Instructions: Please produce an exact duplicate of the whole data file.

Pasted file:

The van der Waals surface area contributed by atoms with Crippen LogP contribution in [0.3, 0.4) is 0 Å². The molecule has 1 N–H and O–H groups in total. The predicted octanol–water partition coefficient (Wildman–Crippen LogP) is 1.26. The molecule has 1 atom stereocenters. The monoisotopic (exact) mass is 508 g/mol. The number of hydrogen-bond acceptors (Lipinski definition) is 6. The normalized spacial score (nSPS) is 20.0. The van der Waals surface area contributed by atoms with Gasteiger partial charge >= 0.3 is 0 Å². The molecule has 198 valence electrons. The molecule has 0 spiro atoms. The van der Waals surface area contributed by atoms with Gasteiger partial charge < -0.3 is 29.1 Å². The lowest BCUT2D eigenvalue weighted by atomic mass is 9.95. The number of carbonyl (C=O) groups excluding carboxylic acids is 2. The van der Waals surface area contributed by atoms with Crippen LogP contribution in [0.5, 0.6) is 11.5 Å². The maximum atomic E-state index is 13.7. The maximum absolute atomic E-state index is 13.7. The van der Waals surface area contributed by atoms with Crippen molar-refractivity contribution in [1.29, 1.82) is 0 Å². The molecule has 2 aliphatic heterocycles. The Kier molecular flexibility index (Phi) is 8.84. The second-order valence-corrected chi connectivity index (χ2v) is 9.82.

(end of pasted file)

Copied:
The van der Waals surface area contributed by atoms with Crippen LogP contribution in [0.3, 0.4) is 0 Å². The molecule has 1 N–H and O–H groups in total. The predicted octanol–water partition coefficient (Wildman–Crippen LogP) is 1.26. The molecule has 1 atom stereocenters. The monoisotopic (exact) mass is 508 g/mol. The number of hydrogen-bond acceptors (Lipinski definition) is 6. The normalized spacial score (nSPS) is 20.0. The van der Waals surface area contributed by atoms with Gasteiger partial charge >= 0.3 is 0 Å². The molecule has 198 valence electrons. The molecule has 0 spiro atoms. The van der Waals surface area contributed by atoms with Gasteiger partial charge < -0.3 is 29.1 Å². The lowest BCUT2D eigenvalue weighted by atomic mass is 9.95. The number of carbonyl (C=O) groups excluding carboxylic acids is 2. The van der Waals surface area contributed by atoms with Crippen LogP contribution in [0.5, 0.6) is 11.5 Å². The maximum atomic E-state index is 13.7. The maximum absolute atomic E-state index is 13.7. The van der Waals surface area contributed by atoms with Crippen molar-refractivity contribution in [1.29, 1.82) is 0 Å². The molecule has 2 aliphatic heterocycles. The Kier molecular flexibility index (Phi) is 8.84. The second-order valence-corrected chi connectivity index (χ2v) is 9.82.